It’s only October, but it seems like the holidays have arrived. One recent survey warns merchants that more than half of their holiday shoppers will research purchases online before going to stores this year. Another poll concludes that shoppers want more shopping and shipping options this holiday season.
And they all may be missing the point.
Of course if you’re in retail, the holidays are very important. For some, holiday sales could make the difference between having a profitable or unprofitable year. But does it have to be this way? No, it doesn’t. That’s because retailers have been traditionally focused on how much is being sold during the holiday season. The real focus should be on how many opportunities for additional sales are generated.
The True Meaning
If you’re only focused on holiday sales, you could be making a big mistake. Your thoughts should be on using the holidays to generate more sales throughout the rest of the years. Just a 5 percent monthly addition to monthly revenues from holiday-generated opportunities could amount to more profits than even a great holiday season.
So how? Smart retailers collect data. And then they nurture.
Jim’s Sporting Goods (its name has been changed) is a local, independent shop near me that does this very well. At Jim’s, every customer who makes a purchase is asked to join the “VIP” list, to which the store offers special discounts and deals. Most customers do. In return, Jim gets their contact information—their names and address and, most importantly, their email addresses. It all goes into his customer relationship data (CRM) database. There are many CRM databases out there—Jim’s has used a non-cloud product called GoldMine for years. And over the years, Jim’s database has grown to over 5,000 names. Many of these names were collected during the store’s busiest times—the holidays.
Who are these people? They are softball players, runners, golfers and Eagles fans. And they will always be. Most importantly, many found their way into Jim’s store during the holidays. There are a lot of places to buy sporting gear. Jim’s can’t reach out to customers six months after the holidays and demand that they purchase from him. But what he can do is to stay in front of them often enough, without being intrusive, so when that guy needs to replace his glove or get his racquet restrung or buy a new warm-up suit, he thinks of Jim’s first.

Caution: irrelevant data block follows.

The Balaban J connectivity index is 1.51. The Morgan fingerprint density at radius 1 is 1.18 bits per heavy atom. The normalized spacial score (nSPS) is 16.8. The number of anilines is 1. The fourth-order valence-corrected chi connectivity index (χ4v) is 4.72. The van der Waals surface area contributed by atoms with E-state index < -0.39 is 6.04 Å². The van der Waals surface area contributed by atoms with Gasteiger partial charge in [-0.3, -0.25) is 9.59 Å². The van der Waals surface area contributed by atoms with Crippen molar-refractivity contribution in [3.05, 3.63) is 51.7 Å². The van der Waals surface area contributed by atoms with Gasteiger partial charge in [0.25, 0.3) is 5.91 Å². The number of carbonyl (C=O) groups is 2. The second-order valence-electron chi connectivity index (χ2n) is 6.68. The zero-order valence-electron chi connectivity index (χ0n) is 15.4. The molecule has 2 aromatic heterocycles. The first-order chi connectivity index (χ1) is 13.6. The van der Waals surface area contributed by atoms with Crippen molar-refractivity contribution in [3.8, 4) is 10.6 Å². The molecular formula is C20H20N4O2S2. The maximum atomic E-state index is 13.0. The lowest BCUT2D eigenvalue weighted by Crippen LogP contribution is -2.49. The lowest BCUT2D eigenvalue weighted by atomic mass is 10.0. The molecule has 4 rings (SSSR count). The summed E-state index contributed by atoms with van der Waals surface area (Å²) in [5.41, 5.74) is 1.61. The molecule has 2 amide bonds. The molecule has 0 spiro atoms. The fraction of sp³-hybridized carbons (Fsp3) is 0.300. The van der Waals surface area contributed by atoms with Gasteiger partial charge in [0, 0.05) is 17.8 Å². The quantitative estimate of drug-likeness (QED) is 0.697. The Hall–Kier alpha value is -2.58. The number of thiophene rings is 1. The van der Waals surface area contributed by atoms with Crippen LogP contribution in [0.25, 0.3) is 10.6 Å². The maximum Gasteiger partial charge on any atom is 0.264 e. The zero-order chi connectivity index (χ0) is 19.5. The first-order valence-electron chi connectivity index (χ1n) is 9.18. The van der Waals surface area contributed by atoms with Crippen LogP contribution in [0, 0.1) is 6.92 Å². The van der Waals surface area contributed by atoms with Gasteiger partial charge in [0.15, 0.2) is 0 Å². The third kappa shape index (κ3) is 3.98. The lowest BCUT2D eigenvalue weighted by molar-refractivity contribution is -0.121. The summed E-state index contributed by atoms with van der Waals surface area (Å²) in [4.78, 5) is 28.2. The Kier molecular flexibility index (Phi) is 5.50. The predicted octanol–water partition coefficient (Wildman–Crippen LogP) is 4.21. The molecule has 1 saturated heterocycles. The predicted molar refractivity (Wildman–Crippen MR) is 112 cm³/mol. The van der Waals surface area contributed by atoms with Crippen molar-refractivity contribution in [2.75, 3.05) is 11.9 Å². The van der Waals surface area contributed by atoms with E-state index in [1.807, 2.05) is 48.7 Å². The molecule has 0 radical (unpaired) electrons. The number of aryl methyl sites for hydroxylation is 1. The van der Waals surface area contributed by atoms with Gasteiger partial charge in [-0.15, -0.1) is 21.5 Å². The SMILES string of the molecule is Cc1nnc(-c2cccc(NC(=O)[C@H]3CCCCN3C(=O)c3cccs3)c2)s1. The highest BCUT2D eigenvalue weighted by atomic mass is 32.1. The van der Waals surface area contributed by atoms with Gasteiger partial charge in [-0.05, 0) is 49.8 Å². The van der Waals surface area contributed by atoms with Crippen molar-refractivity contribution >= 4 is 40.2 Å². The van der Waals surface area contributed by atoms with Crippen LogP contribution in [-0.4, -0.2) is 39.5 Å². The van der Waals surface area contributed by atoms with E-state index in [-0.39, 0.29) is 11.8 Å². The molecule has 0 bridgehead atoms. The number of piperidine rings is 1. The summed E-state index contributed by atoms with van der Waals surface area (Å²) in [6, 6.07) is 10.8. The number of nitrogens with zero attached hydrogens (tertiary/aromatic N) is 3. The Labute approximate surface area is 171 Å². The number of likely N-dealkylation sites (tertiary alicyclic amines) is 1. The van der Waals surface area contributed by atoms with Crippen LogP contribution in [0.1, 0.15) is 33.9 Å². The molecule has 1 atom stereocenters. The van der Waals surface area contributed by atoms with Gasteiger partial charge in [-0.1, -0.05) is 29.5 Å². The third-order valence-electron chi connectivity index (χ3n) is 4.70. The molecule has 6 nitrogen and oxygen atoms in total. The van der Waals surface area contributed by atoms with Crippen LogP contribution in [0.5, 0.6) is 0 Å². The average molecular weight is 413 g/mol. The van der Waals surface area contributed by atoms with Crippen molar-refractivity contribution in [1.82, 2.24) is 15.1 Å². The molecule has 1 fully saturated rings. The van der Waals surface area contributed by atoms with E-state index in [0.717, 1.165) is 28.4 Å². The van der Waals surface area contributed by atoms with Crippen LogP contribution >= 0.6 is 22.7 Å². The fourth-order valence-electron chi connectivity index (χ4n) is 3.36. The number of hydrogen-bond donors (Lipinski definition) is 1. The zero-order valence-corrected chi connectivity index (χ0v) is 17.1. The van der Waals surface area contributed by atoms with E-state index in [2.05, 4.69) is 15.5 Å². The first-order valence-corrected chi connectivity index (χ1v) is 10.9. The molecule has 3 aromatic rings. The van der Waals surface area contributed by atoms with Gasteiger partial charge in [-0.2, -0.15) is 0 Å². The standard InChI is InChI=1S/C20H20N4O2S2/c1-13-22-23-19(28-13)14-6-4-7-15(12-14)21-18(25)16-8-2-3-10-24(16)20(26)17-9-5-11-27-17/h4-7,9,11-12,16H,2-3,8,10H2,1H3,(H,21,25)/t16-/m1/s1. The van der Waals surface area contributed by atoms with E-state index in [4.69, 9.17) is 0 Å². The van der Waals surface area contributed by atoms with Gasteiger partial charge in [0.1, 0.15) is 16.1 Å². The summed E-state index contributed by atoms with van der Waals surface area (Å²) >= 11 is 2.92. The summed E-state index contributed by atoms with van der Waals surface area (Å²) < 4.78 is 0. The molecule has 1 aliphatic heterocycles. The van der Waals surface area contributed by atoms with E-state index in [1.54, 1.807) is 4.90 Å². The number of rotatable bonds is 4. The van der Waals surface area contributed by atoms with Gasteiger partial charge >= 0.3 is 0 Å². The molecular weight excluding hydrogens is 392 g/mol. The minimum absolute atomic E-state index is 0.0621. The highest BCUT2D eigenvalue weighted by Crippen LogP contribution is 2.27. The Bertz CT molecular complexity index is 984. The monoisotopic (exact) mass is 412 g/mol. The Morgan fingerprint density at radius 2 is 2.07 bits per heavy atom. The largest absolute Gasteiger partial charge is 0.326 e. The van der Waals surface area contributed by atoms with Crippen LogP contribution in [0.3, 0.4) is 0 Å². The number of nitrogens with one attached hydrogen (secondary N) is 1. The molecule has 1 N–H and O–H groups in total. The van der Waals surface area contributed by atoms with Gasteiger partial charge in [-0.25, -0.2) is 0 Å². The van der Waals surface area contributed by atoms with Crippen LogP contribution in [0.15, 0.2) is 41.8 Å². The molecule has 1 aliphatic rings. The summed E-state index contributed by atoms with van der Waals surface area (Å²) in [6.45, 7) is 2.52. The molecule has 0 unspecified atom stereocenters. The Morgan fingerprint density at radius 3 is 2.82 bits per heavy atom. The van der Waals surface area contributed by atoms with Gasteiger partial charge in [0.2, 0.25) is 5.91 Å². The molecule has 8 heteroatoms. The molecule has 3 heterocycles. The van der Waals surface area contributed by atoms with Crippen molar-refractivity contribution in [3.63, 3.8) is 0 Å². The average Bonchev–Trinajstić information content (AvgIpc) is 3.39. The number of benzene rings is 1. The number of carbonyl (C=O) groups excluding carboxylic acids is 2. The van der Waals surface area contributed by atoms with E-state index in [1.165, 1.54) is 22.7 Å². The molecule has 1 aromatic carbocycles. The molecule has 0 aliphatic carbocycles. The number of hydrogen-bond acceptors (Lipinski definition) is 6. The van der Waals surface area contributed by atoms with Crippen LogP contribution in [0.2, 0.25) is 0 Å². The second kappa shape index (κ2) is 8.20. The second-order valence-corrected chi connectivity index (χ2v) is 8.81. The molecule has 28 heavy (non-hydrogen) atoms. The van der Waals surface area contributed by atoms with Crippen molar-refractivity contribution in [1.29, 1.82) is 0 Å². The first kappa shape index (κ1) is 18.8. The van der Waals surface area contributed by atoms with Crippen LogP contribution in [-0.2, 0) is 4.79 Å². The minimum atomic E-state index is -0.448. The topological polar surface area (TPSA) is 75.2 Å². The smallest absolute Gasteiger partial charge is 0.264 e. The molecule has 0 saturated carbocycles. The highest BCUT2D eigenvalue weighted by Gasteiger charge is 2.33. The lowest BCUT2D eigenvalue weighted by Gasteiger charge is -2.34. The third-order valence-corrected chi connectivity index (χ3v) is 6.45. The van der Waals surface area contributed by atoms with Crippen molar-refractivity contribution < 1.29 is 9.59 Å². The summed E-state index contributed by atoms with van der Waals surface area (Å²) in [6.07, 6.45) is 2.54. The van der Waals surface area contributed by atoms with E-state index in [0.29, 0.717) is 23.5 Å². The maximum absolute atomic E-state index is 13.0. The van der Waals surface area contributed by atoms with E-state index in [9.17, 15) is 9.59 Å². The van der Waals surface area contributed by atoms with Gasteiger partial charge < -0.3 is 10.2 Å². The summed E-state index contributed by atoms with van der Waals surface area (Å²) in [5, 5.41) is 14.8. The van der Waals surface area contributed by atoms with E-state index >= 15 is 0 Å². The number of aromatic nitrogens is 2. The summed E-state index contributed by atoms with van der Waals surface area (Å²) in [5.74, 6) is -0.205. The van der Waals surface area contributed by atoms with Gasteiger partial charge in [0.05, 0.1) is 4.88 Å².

So after the holidays and throughout the year, Jim nurtures his community. He uses email software a few times a year to offer special discounts. He has a monthly newsletter offering tips on improving one’s golf game, sliding into second base and staying hydrated on a long bike ride. He sends printed postcards periodically with photos of the latest Eagles and Phillies gear. He’s held autograph signings in-store and demonstrations on how to treat common sports injuries. His Facebook page repurposes everything being sent out via email and print, as well as sharing links to related sports stories and posts on the latest happenings in Jim’s neighborhood. He’ll be implementing a mobile loyalty card program this year, too.
What It Takes
All of this takes time and money. There’s no way he could do this on his own. Jim pays a marketing student from a local college to help him do all this for about 15 hours a week. But it’s worth it. The constant communications filled with advice and educational material have grown his relationship with his customers and expanded his network for referred business.
And it all starts with the holidays. Because it’s the holidays when everyone’s coming to your store, just like Jim’s. The holidays are when it’s most important to collect as much data as possible from your customers. But more importantly, it’s after the holidays that the important work really begins—the reaching out, nurturing, educating of your community so they keep coming back throughout the year and spending their money with you. Don’t get too caught up in holiday sales. That’s a mistake. Instead, focus on the holiday opportunities.
Read more articles about customer engagement.